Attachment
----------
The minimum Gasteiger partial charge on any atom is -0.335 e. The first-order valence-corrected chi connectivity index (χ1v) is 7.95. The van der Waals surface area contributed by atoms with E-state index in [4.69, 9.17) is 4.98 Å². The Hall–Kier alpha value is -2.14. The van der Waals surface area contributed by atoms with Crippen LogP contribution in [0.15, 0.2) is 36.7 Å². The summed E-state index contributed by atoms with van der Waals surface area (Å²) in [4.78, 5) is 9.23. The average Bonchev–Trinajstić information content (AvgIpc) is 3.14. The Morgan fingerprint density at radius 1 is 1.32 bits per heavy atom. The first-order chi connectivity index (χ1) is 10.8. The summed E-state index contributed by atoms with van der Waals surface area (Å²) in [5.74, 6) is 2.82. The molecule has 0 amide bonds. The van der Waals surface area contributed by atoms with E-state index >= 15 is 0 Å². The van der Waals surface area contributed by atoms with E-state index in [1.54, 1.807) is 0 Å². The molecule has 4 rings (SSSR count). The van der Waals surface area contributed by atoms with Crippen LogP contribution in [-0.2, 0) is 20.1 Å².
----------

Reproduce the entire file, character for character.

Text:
The minimum Gasteiger partial charge on any atom is -0.335 e. The first-order valence-corrected chi connectivity index (χ1v) is 7.95. The van der Waals surface area contributed by atoms with E-state index in [4.69, 9.17) is 4.98 Å². The Hall–Kier alpha value is -2.14. The van der Waals surface area contributed by atoms with Crippen LogP contribution in [0.15, 0.2) is 36.7 Å². The summed E-state index contributed by atoms with van der Waals surface area (Å²) in [4.78, 5) is 9.23. The average Bonchev–Trinajstić information content (AvgIpc) is 3.14. The Morgan fingerprint density at radius 1 is 1.32 bits per heavy atom. The first-order chi connectivity index (χ1) is 10.8. The summed E-state index contributed by atoms with van der Waals surface area (Å²) in [5.74, 6) is 2.82. The molecule has 0 amide bonds. The van der Waals surface area contributed by atoms with E-state index >= 15 is 0 Å². The van der Waals surface area contributed by atoms with E-state index in [1.54, 1.807) is 0 Å². The molecule has 4 rings (SSSR count). The van der Waals surface area contributed by atoms with Crippen LogP contribution in [-0.2, 0) is 20.1 Å².